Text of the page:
25.10.2023 – Tomorrow’s meeting of the European Central Bank (ECB) is likely to be particularly exciting. Most experts expect a pause in tightening for the time being. In the case of German government bonds, the bears continue to call the shots.
Handelsblatt” is certain: The first interest rate pause since the summer of 2022 is probably imminent in the euro zone. According to the newspaper, most economists believe this. This will make ten-year Bunds, for example, less attractive, here the weekly chart.
After ten consecutive interest rate hikes, the ECB is likely to put the brakes on Athens, of all places. Greece in particular, but also Italy, are groaning under the higher interest rates, which make it more expensive to take on debt. The key interest rate in Euroland is 4.5 percent, while the deposit rate for banks’ surplus capital is 4.0 percent.
Slowing inflation is giving monetary watchdogs some breathing room: In September, consumer prices in the eurozone rose 4.3 percent, the slowest pace in two years. Moreover, the eurozone is mired in a mild recession. In addition to interest rates, the exciting question is what the ECB will do about buying up financial securities.
Interestingly, despite the Middle East crisis, there is currently no flight into the usual safe havens. This is also due to the fact that an escalation is probably off the table for the time being. The U.S. is stabbing Israel in the arm, delaying a ground offensive in Gaza, preventing the destruction of Hamas and at the same time arranging aid deliveries to Gaza via Egypt – nobody knows what exactly is in the trucks that enter via Rafah. Washington also denies Iran’s more than obvious complicity in the 07/10 massacres, continuing the Obama administrations appeasement policy. Further, Joe Biden, speaking to reporters on the flight back from Israel, cast doubt on U.S. intervention in the event of a Hezbollah attack on Israel. The blocking embrace of the supposed friend of Israel has been nicely analyzed by the “Tablet Magazine” in the article “Biden’s Three Nos”.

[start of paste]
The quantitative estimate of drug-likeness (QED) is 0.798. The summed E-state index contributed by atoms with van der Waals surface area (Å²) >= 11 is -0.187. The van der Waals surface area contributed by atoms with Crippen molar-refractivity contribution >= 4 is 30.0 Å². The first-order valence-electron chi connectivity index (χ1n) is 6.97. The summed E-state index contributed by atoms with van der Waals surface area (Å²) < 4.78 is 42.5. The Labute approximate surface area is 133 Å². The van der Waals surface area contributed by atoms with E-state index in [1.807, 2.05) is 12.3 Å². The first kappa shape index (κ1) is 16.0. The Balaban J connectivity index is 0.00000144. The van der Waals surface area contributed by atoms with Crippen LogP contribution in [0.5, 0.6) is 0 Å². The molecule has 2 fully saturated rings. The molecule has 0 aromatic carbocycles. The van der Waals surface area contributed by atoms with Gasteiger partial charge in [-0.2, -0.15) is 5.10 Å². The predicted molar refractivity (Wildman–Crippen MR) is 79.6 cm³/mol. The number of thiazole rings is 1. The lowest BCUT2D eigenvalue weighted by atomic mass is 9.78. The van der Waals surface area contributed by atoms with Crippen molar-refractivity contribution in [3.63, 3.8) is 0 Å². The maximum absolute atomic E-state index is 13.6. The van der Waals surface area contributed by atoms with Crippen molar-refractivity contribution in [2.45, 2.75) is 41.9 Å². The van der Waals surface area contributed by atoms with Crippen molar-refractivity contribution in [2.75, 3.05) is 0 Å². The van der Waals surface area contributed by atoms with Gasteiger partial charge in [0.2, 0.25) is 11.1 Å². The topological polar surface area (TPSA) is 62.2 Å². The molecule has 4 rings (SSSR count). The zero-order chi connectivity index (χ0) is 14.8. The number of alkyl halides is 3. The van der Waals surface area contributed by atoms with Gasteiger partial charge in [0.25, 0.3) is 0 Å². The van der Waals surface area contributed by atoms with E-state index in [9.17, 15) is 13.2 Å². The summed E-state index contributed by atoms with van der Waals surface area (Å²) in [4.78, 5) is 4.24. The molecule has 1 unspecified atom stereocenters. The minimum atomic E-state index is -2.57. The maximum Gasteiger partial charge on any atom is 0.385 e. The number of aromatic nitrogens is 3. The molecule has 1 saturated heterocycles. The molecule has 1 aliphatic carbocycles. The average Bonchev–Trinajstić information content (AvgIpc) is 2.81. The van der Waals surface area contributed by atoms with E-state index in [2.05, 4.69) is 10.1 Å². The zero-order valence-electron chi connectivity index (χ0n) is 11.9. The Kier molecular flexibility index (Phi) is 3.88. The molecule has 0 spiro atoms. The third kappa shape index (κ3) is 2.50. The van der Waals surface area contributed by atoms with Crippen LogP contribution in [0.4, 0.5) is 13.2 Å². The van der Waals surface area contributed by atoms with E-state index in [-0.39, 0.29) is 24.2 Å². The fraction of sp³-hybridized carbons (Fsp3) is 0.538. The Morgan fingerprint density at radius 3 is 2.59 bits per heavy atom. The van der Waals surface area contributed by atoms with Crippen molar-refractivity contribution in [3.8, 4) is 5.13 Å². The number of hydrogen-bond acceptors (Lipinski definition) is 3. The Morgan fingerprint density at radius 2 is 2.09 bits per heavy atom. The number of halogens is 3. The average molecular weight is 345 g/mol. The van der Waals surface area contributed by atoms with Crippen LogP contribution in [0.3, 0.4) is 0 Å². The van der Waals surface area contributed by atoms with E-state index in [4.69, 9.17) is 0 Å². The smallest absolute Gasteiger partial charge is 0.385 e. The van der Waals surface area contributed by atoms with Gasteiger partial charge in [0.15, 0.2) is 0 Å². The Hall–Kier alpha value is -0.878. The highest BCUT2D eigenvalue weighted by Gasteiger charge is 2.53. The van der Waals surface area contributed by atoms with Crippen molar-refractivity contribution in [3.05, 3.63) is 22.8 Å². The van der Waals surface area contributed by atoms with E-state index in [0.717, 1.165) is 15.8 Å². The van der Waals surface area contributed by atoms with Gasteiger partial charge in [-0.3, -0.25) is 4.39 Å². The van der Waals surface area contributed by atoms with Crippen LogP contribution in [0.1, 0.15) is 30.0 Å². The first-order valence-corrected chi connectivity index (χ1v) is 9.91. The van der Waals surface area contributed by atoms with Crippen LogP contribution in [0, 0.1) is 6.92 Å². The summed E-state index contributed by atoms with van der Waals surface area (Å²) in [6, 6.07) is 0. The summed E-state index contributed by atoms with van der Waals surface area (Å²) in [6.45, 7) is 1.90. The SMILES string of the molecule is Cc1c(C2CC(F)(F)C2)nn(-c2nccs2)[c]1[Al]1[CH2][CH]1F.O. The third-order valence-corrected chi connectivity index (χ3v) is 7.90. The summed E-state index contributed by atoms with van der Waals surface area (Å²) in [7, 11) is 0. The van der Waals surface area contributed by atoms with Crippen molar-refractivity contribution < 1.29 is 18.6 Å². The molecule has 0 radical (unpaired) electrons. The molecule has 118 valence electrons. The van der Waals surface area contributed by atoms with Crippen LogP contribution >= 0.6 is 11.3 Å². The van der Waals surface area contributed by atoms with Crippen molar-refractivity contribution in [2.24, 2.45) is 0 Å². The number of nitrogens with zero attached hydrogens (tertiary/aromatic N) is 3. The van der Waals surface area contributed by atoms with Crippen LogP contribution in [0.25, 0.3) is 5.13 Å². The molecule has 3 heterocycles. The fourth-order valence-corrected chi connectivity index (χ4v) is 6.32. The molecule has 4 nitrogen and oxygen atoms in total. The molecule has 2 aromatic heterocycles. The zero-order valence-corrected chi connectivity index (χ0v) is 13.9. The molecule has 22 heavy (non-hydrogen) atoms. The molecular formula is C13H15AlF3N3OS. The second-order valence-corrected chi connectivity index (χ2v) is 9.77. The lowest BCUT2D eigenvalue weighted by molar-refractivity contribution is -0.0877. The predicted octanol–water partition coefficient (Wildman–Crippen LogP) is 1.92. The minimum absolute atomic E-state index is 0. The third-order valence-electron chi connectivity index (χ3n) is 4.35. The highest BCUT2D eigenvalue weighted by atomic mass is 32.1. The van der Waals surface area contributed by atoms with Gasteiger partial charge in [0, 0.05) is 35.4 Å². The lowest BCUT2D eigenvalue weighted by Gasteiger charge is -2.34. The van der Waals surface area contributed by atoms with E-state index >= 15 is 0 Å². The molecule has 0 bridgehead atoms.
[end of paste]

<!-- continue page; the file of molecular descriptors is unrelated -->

Bond market sales
This is not the only reason why bonds are selling off, and this is also true in the U.S. Recently, the yield on the ten-year U.S. government bond exceeded the five percent mark for the first time since 2007. Experts cite the growing mistrust among investors of the escalating national debt of the United States as the reason for this. Just as an aside: Europe is also heavily indebted.
We add: Perhaps a sell-off of U.S. bonds and of German bunds in Asia is going on behind the scenes. The first suspect for this would be China, the second Japan. Beijing needs to support the domestic economy and, above all, prevent a collapse in the real estate market. Tokyo needs money to buy Japan bonds to maintain its zero interest rate policy.
So if you are involved in the bond market and forex trading, you should keep a very close eye on the real-time news tomorrow. If the ECB really takes the interest rate pause, it should tend to go south with the Bund and EURUSD – if no other news hit the market. If a new rate hike comes, it will be turbulent in the market. Whether long or short – Bernstein Bank wishes successful trades and investments!
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